New York Employers Now Face Yet Another Change in their Ability to Obtain Confidentiality and Enforcement of Nondisparagement Provisions in Separation Agreements or Settlement Agreements

Date   Dec 5, 2023

Executive Summary: New York employers who use separation agreements or settle claims of harassment, discrimination, or retaliation must ensure they comply with a new amendment to Section 5-336 of the New York General Obligations Law. 

Background: On November 17, 2023, New York Governor Kathy Hochul signed into law Senate Bill S4516, which became effective immediately upon signing. Prior to this amendment, in order to obtain confidentiality in settlement agreements alleging harassment, discrimination, or retaliation in New York, the complainant was required to: 1) attest that it was their preference for confidentiality; 2) be provided a confidentiality agreement separate from the general settlement agreement; 3) wait 21 days after being provided the separate confidentiality agreement before signing, then be granted up to 7 days after signing the confidentiality agreement to revoke their signature.

Impact of the Amendment: The amendment makes  the following significant changes of which employers should be aware:

  1. Makes the 21-day waiting period for confidentiality waivable, while still providing 7 days from the date of signature to revoke;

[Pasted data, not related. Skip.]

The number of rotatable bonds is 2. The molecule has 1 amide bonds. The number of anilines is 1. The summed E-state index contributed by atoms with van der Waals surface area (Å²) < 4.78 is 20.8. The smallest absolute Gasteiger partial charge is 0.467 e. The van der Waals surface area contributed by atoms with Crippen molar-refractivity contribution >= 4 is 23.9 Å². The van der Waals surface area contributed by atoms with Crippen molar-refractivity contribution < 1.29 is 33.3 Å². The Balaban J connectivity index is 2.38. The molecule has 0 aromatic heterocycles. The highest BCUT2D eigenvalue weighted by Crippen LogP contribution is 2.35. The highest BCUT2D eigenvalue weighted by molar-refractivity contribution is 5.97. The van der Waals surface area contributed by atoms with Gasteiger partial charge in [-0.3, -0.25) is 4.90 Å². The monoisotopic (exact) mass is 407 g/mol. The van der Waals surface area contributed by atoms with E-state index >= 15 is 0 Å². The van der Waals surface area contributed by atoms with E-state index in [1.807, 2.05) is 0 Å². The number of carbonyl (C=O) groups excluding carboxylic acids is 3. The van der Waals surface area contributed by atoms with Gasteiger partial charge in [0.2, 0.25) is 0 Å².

2. Requires that any confidentiality agreement specifically state that the agreement does not prevent the complainant from speaking to the NY Attorney General;
  3. Expands requirements covering confidentiality agreements to independent contractors;
  4. Makes unenforceable any release involving claims of discrimination, harassment, or retaliation if part of the agreement resolving those claims:
  • Requires payment of liquidated damages for violation of a nondisclosure clause or nondisparagement clause
  • Requires the complainant to forfeit all or part of the consideration for the agreement for violation of a nondisclosure clause or nondisparagement clause; or
  • The agreement contains or requires any affirmative statement, assertion, or disclaimer by the complainant that the complainant was not in fact subject to unlawful discrimination, including discriminatory harassment, or retaliation.

The Bottom Line

This signals a significant change in how employers manage risk through confidentiality and nondisparagement in agreements. Of note is that the NY legislature has not amended CPLR 5003-B, which applies to claims in a lawsuit as opposed to pre-lawsuit settlements.  As such, employers must still comply with CPLR 5003-B when obtaining confidentiality in connection with a settlement of a filed lawsuit. However, Section 5-336 contains broad language that may be construed to apply to all claims, either formally filed, pre-litigation, or even severance. As such, employers should carefully analyze the scope and need of any such provisions in all agreements.

If you have any questions regarding this Alert, please contact the authors, Jeff Mokotoff, Partner in our Atlanta office at, and Richard Bahrenburg, a Senior Associate in our New York City office at Of course, you can also contact the FordHarrison attorney with whom you usually work.